A long list of other things worth swishing around before Sunday:
- Neither of you mentioned the return of Jack’s vampire bite. Let’s agree it’s just the seed for a Lost-meets-Twilight spinoff series and move on.
- There was no sound between the first flash-sideways and the on-island action. It cuts from Desmond on the phone to Jack and Kate having their tender moment without the whoosh noise. Only significant because the rest of the episode did have the noise between timelines. Evidence that things are blurring, or sloppy editing? I vote the former.
- Some nice symmetry in the beginning of the episode when Jack is sewing Kate’s wound. Kate did the same to him in the series’ first episode. No airplane-size vodka around to sterilize this time.
- Uh, has anybody seen Claire? She was conspiciously absent during Smokey’s field trip to Dharmaville.
- Note that Widmore and Zoe took the outrigger to get to Dharmaville. Also remember that in Season 5, Sawyer et al. are at sea on an outrigger during one of the time-travel episodes. While they’re in the boat, they get shot at. We’ve never known by whom. Now maybe we know.
- The back-to-back appearances of Jacob Jr. and Sr. are especially confusing. Are they the same apparition? Jacob Jr. brought Jacob Sr. the ashes, apparently. But then why didn’t Jacob Sr. ask for them himself? And does Jacob Jr. disappear when the ashes go out, just like Jacob Sr.? Also, while we’re in the unanswerable-questions part of the dispatch: Could Jacob appear to all candidates whenever he wanted? If yes, why did he wait until now to show himself? If no, what made it possible for Jack, Kate, and Sawyer to see him now when they couldn’t before?
- Are we pro- or anti- on the Linus-Rousseau (Benielle?) love connection? I am pro. Rousseau cleans up nicely.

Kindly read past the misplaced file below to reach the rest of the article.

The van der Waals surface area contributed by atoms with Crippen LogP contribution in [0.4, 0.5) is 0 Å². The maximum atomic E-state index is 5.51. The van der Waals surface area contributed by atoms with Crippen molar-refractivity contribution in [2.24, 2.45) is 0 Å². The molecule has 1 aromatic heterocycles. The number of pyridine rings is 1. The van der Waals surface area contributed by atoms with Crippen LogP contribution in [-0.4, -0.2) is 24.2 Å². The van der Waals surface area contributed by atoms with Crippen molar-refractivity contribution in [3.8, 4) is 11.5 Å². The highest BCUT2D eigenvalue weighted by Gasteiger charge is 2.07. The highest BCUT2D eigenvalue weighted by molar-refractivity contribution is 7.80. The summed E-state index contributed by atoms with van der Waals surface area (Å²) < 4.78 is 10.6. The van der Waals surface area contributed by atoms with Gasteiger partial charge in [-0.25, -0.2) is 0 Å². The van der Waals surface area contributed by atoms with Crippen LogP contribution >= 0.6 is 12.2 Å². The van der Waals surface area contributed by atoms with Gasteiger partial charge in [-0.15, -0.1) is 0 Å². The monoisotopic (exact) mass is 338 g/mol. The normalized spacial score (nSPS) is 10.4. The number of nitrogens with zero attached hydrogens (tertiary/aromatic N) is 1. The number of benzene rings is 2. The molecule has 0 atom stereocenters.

- One of our commenters suggests Widmore isn’t actually dead. I couldn’t agree more. Remember that Ben and Widmore have their own set of arbitrary rules, and that includes not being able to kill each other. Lost TV Club Theory No. 16! Widmore isn’t just alive; he knew Ben was going to shoot him. One of you wondered why Ben suddenly rediscovered his bloodlust—he hasn’t. This is Ben’s final long con.
- All of this “let go” stuff is purposefully reminiscent of Boone’s gruesome death in Season 1. While he’s dying, he tells Jack to let it go, the “it” being Jack’s God complex that, as Sawyer points out, Jack has obviously held on to. Interesting that now it’s Locke who has to let it go in the other timeline.
- Locke pointed out that Jack’s son looks exactly like him. Maybe he’ll be the new Jacob once alterna-Jack dies of his vampire wound. That kid could pull off the teen heartthrob look with a little more hair gel and a Taylor Lautner conditioning program.
- Jacob says he brings the candidates to the island because they’re flawed and lonely. But then why does he touch Kate and Sawyer when they’re just kids? Presumably they aren’t totally miserable quite yet. Maybe it’s Jacob’s touch that made them so screwed up. Another instance of self-interest shaping a person’s fate.
- After Jack drinks the water (apparently wine isn’t the only way to become the protector), Jacob tells Jack the same thing his mother told him: “Now you’re like me.” This phrase continues to be as cryptic as it was last week.
- Desmond seems to think Ana Lucia “isn’t ready” to find out that she actually exists in another timeline parallel to her own. Ms. Hawking once said the same thing.
And with that, I’ll shut up until the finale, which is making me feel giddy. Jack, admit it, even you’re going to miss the show, if only because it was an outlet for your rage. Who are we expecting to make a cameo? Juliet, Shannon, and Boone certainly. Ms. Hawking better be there to explain everything, or I’m tossing my ouroborus brooch into the river. Anbody else you’re craving? Besides Nikki and Paolo, of course.
TV Club readers: If you’re in New York City this Sunday, join us for a live viewing party at 92Ytribecawith writers Chadwick Matlin and Seth Stevenson, editor Juliet Lapidos, and a large television screen. Click here for more information.